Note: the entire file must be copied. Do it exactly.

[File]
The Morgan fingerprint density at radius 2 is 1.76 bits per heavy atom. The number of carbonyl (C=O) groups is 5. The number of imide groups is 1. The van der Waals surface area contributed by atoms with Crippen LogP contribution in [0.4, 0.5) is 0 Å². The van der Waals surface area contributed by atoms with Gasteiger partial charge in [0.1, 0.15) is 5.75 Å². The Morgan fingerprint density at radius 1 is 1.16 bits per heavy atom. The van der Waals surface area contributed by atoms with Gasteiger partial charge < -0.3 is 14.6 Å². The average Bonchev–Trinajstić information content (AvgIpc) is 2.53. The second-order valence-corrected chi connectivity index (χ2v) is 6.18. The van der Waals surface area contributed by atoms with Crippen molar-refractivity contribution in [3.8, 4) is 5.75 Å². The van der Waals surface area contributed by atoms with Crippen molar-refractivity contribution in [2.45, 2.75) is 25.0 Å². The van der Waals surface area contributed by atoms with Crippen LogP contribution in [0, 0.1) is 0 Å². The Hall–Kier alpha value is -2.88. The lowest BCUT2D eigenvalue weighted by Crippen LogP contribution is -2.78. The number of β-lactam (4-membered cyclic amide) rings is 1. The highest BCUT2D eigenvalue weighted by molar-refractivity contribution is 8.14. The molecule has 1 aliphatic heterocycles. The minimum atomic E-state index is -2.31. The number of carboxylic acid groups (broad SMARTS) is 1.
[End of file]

The Morgan fingerprint density at radius 2 is 1.76 bits per heavy atom. The number of carbonyl (C=O) groups is 5. The number of imide groups is 1. The van der Waals surface area contributed by atoms with Crippen LogP contribution in [0.4, 0.5) is 0 Å². The van der Waals surface area contributed by atoms with Gasteiger partial charge in [0.1, 0.15) is 5.75 Å². The Morgan fingerprint density at radius 1 is 1.16 bits per heavy atom. The van der Waals surface area contributed by atoms with Gasteiger partial charge < -0.3 is 14.6 Å². The average Bonchev–Trinajstić information content (AvgIpc) is 2.53. The second-order valence-corrected chi connectivity index (χ2v) is 6.18. The van der Waals surface area contributed by atoms with Crippen molar-refractivity contribution in [3.8, 4) is 5.75 Å². The van der Waals surface area contributed by atoms with Crippen molar-refractivity contribution in [2.45, 2.75) is 25.0 Å². The van der Waals surface area contributed by atoms with Crippen LogP contribution in [0, 0.1) is 0 Å². The Hall–Kier alpha value is -2.88. The lowest BCUT2D eigenvalue weighted by Crippen LogP contribution is -2.78. The number of β-lactam (4-membered cyclic amide) rings is 1. The highest BCUT2D eigenvalue weighted by molar-refractivity contribution is 8.14. The molecule has 1 aliphatic heterocycles. The minimum atomic E-state index is -2.31. The number of carboxylic acid groups (broad SMARTS) is 1.